The State of Florida has been a jumping off point for illegal drugs for many decades as shipments of controlled substances find their way north from Central and South America to Miami and other ports in Florida. In recent years, the State of Florida, along with the rest of the country, has been battling the abuse of prescription drugs as well. Many people are under the mistaken belief that if they have a prescription for a controlled substance they cannot be charged with trafficking. On the contrary, you can be charged and convicted of trafficking a controlled substance even if you have a prescription for the drugs.
When most people think of “drugs” they think of substances such as cocaine, heroin, and methamphetamine. While these certainly fit the legal definition of “controlled substances”, and are therefore illegal in the United States, there are a number of “controlled substances” that are legal when prescribed by a doctor. Narcotic pain relievers, for example, are legal to possess when you have a valid prescription from a physician. Trafficking, however, is illegal in all cases. The problem is that people often do not know what “trafficking” is defined as in Florida.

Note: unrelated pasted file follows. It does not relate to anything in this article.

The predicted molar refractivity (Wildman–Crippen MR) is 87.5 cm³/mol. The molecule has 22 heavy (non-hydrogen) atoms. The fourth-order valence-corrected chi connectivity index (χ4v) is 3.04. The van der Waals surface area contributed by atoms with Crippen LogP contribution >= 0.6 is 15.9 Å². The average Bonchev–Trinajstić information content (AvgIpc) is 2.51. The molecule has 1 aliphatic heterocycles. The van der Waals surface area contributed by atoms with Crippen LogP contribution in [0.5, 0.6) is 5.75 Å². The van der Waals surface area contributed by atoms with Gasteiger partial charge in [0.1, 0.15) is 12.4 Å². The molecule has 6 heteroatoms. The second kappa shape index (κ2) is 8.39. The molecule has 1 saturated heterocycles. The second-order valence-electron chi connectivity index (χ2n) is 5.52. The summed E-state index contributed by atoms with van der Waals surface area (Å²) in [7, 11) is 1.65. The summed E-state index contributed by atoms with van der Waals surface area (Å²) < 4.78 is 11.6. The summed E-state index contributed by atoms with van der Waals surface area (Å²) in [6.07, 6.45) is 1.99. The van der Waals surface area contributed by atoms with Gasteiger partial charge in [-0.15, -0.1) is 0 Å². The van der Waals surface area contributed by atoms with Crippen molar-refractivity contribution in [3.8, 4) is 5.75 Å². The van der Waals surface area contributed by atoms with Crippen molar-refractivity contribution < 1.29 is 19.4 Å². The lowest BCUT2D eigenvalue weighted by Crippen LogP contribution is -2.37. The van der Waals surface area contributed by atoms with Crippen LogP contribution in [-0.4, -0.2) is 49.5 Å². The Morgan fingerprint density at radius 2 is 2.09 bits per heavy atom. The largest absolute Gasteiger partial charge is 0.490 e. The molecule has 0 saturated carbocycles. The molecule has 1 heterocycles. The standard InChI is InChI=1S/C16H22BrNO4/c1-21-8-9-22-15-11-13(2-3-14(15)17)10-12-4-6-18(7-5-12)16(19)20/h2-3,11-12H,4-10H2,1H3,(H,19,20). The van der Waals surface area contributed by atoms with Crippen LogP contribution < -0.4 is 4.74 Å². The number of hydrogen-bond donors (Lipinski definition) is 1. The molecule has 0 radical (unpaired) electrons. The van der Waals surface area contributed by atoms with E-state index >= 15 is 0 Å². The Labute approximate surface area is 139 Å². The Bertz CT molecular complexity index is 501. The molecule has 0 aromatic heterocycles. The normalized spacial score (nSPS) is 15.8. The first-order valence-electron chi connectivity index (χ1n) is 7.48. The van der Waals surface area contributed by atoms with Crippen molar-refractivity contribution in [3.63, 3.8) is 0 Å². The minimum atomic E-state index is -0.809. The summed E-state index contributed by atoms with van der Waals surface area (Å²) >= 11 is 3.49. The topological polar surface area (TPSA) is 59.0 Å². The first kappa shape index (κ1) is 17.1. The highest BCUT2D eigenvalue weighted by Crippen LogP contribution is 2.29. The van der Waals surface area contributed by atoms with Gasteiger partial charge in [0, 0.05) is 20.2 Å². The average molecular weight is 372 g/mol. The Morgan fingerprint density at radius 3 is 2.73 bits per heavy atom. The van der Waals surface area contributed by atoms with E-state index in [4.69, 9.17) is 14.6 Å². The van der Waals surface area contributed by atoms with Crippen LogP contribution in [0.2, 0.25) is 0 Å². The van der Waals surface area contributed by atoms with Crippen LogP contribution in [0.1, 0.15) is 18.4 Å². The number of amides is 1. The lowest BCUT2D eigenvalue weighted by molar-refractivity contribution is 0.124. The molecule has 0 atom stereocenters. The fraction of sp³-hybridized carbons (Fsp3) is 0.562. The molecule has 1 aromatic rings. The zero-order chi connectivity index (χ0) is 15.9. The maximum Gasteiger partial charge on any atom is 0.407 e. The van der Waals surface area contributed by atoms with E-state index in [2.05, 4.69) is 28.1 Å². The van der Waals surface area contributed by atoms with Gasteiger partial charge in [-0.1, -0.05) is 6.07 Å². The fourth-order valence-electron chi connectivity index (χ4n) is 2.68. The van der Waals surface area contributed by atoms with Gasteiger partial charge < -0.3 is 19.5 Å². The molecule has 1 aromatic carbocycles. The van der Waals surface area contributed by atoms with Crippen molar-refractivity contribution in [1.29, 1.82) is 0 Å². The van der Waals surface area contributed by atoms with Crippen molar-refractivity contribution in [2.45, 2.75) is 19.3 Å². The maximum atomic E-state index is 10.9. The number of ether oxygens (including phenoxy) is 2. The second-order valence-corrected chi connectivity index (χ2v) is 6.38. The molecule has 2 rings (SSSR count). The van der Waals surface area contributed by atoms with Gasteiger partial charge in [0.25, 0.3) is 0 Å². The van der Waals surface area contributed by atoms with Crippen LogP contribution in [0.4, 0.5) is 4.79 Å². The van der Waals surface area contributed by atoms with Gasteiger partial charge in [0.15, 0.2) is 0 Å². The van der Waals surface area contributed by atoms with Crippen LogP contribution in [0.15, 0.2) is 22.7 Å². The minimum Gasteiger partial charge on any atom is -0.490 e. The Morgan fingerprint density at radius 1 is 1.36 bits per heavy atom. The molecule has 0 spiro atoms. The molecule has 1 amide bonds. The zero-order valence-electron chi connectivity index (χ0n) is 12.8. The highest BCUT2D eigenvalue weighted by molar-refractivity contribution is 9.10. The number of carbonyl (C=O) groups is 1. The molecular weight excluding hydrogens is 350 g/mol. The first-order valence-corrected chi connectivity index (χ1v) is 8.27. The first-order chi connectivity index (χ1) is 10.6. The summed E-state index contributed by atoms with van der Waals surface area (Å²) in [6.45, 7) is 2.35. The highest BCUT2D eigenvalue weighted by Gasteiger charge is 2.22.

Oxycodone is a popular pain reliever that is prescribed legally for patients with severe and/or chronic pain. Florida Statute 893.135(1)(c) addresses trafficking of oxycodone and defines trafficking as:
- Knowingly possessing, selling, purchasing, manufacturing, delivering, or transporting;
- 4 grams or more of any mixture containing Oxycodone.
The average pill prescribed by a physician contains more than four grams of Oxycodone, making it a serious felony to “traffick” even a single pill. Notice that the statute uses the word “deliver” along with sell, purchase, and transport. Obviously, if you have a prescription you cannot be convicted of possession; however, simply giving one of your pills to a friend or selling one to someone could land you in jail facing felony charges for trafficking in Florida. The statutes for other prescription drugs are similar in Florida.
If you have been charged with drug trafficking in Florida you may be facing a mandatory minimum prison sentence. Contact an experienced criminal defense attorney right away to begin working on your defense.